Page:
Dear Mayo Clinic: I have read that COVID-19 spreads from person to person, but can it also live on objects? Should I be concerned about catching the virus from things I buy at the grocery store or while filling my car with gas?
Your highest risk of catching COVID-19 is being exposed to a person sick with COVID-19. COVID-19 is a respiratory illness that leads to symptoms such as fever, cough, shortness of breath and difficulty breathing. The virus that causes COVID-19 is transmitted through respiratory droplets generated when someone infected with it coughs or sneezes. If you breathe in the droplets, or they land on your eyes, nose or mouth, you are at risk of infection.
You’re also at risk if you touch a surface where the droplets have landed, and then touch your eyes, nose or mouth. At this time, experts estimate that the virus may live on a surface anywhere from a few hours to up to nine days, depending on the type of surface, as well as the surrounding temperature and environment. When possible, disinfect surfaces in your house, in public spaces that you touch, and wash your hands thoroughly after being out in public.
There are steps that you can take to reduce your risk of getting COVID-19 from surfaces. In your home, clean and disinfect high-touch surfaces routinely, including doorknobs, light switches, faucets, countertops, tables, toilets and sinks. Household cleaners and disinfectants that you can buy in your local stores work well. Wash your hands when you’re done.
When you’re out in public, many stores provide disinfectant wipes to use on carts and baskets. Wipe the handles of those items before you use them. You may want to consider carrying a small supply of disinfecting wipes with you to use if they are not provided in a store, or to use on surfaces, such as gasoline pumps, where wipes are less likely to be nearby. Use an alcohol-based wipe rather than baby wipes, which may not be effective at getting rid of the virus.
While items you buy at the grocery store could harbor COVID-19 if someone who’s infected coughs or sneezes on them, the overall risk is low. And it isn’t practical to disinfect each item you purchase, although you should continue to wash all produce thoroughly before you eat it. Instead, wash your hands after you return home from the grocery store or any other public space. As an extra precaution, wash them again after you’ve put all your grocery items away.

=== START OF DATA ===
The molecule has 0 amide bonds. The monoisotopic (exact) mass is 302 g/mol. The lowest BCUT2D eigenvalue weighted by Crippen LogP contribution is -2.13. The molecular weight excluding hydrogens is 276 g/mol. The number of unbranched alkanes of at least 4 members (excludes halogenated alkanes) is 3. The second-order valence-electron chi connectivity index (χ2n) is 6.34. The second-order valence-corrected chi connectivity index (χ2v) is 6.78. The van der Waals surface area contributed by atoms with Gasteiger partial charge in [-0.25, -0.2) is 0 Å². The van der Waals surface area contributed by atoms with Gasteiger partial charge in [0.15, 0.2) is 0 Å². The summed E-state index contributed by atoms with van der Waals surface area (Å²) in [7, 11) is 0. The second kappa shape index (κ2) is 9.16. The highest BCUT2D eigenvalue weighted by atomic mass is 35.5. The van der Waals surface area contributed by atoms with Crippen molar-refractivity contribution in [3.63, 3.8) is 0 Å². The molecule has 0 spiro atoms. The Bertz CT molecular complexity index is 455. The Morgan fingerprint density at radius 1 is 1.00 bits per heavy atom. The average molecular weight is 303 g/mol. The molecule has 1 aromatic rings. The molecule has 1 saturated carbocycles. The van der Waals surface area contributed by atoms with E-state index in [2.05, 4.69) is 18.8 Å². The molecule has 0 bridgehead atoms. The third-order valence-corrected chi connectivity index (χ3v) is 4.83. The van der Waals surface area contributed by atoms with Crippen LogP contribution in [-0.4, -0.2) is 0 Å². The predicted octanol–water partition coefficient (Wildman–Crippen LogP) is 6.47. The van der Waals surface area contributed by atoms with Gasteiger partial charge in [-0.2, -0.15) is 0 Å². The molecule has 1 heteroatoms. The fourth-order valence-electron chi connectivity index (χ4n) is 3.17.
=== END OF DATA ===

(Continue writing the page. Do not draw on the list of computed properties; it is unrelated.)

Both washing your hands with soap and water and using hand sanitizer are good options.
To effectively wash your hands, first get them wet with clean, running water. Apply soap and lather well. Rub your hands vigorously for at least 20 seconds. Remember to scrub all surfaces, including the backs of your hands, your thumbs, wrists, between your fingers and under your fingernails. Rinse well and dry your hands with a clean towel, or let them air-dry.
Alcohol-based hand sanitizers should contain at least 60% alcohol. Use enough hand sanitizer that it takes about 15 seconds for it to dry with rubbing. To further reduce your risk of catching the virus, avoid touching your eyes, nose and mouth, particularly when you’re out in public or if your hands are not clean.
As you think about ways to stay healthy, keep in mind that guidance regarding the COVID-19 pandemic is ever-changing. Stay informed and get your information from reliable sources, such as the Centers for Disease Control and Prevention, the World Health Organization and Mayo Clinic. — Mayo Clinic Infectious Diseases staff